Patient's consent must for all operations: SC
17 Jan 2008, 0003 hrs IST, Dhananjay Mahaptra, TNN
NEW DELHI: In a landmark ruling that would chasten private hospitals and nursing homes that are often accused of inflating bills, the Supreme Court on Wednesday ruled that doctors cannot perform additional procedures during a scheduled operation without the patient's prior consent, except in cases where a life is in danger.
This means, doctors cannot cut up someone for a particular operation and then carry out an additional surgery even if they take the consent of the patient's relatives. Unless the patient's life is in danger right then, he should regain consciousness and then be informed of the problem. Any further medical action can be taken only with his consent.
What the court stressed on was "informed consent" — an essential pre-requisite for surgical interventions. An additional procedure could be carried out on a patient without his consent only if the latter's life depended on it, said a bench comprising Justices B.N.Agrawal, P.P.Naolekar and R.V.Raveendran in a 65-page judgment.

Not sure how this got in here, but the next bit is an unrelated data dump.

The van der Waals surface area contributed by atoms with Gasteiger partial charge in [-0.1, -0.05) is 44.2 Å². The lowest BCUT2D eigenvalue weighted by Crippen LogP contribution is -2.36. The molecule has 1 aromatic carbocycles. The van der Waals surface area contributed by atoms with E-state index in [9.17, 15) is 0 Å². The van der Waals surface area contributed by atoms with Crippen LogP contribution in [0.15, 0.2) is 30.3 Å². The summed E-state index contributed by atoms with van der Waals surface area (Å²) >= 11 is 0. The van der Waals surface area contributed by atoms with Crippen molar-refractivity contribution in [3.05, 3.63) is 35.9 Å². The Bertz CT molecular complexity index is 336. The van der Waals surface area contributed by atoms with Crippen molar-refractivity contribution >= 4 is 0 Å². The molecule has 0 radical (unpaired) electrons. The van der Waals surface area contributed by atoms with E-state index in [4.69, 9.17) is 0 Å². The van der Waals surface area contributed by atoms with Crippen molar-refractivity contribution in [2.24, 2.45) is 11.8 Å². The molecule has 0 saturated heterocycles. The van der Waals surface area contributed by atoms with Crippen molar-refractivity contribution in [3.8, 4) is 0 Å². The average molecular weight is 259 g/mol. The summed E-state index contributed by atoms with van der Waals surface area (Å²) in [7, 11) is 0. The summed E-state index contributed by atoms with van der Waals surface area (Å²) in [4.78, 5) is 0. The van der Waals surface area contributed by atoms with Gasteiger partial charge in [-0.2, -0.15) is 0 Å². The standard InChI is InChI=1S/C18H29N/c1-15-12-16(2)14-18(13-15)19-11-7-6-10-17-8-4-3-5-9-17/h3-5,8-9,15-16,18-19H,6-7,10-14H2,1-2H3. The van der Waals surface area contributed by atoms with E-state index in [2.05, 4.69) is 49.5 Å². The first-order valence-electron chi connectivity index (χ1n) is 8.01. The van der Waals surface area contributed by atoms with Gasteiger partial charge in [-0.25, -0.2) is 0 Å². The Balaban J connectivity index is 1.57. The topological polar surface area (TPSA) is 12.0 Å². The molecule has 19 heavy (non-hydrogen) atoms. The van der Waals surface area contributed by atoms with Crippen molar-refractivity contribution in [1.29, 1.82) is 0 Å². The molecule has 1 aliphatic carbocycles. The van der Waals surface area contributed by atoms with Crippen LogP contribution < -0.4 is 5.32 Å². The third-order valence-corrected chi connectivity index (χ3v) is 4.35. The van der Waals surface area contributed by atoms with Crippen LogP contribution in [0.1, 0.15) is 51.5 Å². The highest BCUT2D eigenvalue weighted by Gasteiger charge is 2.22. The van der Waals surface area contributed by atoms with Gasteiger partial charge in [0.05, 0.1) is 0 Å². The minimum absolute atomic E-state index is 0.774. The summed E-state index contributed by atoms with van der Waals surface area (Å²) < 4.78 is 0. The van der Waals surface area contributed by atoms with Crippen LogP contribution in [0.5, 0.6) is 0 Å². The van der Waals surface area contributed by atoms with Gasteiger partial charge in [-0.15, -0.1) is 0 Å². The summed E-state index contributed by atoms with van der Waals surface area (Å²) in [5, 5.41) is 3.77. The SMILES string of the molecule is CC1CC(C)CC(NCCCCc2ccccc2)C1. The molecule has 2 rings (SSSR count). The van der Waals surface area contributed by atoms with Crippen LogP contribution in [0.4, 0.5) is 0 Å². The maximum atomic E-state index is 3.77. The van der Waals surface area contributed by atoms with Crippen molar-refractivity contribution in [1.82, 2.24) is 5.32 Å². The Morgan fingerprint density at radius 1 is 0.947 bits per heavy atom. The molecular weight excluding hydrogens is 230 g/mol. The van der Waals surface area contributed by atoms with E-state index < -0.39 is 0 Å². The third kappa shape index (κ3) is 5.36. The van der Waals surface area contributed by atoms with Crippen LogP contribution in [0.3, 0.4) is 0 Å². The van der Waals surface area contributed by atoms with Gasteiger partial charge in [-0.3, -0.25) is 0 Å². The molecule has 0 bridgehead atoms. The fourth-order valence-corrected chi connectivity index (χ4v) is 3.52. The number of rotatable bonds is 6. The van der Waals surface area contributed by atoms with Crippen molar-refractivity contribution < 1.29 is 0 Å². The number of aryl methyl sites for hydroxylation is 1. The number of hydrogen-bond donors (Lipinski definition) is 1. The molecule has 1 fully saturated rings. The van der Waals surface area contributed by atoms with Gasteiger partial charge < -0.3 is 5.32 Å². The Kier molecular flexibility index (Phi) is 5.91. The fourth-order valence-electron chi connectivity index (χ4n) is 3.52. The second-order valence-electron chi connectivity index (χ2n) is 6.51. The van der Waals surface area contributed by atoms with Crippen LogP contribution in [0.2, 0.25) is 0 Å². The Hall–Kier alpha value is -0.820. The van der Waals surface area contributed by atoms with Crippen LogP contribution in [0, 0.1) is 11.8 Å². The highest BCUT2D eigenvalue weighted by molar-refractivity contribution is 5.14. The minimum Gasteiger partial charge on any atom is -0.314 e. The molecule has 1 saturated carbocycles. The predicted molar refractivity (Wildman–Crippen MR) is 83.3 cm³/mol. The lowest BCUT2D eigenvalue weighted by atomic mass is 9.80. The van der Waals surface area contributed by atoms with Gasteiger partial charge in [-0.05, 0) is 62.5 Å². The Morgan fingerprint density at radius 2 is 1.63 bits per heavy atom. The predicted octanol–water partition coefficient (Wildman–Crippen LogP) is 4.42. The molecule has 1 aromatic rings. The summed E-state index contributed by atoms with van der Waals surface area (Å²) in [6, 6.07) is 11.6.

The court took into account the widespread public perception of private hospitals and nursing homes — that they have a tendency to inflate bills by carrying out several additional procedures during a scheduled operation by obtaining consent of the patient's relative while he is in the OT.
This ruling came in a case where the overies of Suchira Mehta (name changed) were removed during a diagnostic procedure at a private hospital by Dr Prabha Manchanda on the basis of consent taken from her relatives in 1995. She went away from the hospital without paying the bill and slapped a claim of Rs 25 lakh on the doctor for taking away her right to motherhood.
The court held that the removal of the ovaries were for the betterment of the patient but held it to be without consent, thus making the doctor liable for payment of damages. It said Mehta need not pay the fees and in addition asked the doctor to pay Rs 25,000 to her.
The bench laid down an elaborate guideline for doctors on "prior consent for additional procedures" saying in a poor country like India "there is a need to keep the cost of treatment within affordable limits". Justice Raveendran, while stressing that doctors still enjoyed a great deal of respect among people, said patients and doctors in a commercially run hospital are governed by an agreement under which the patient avails services for a consideration.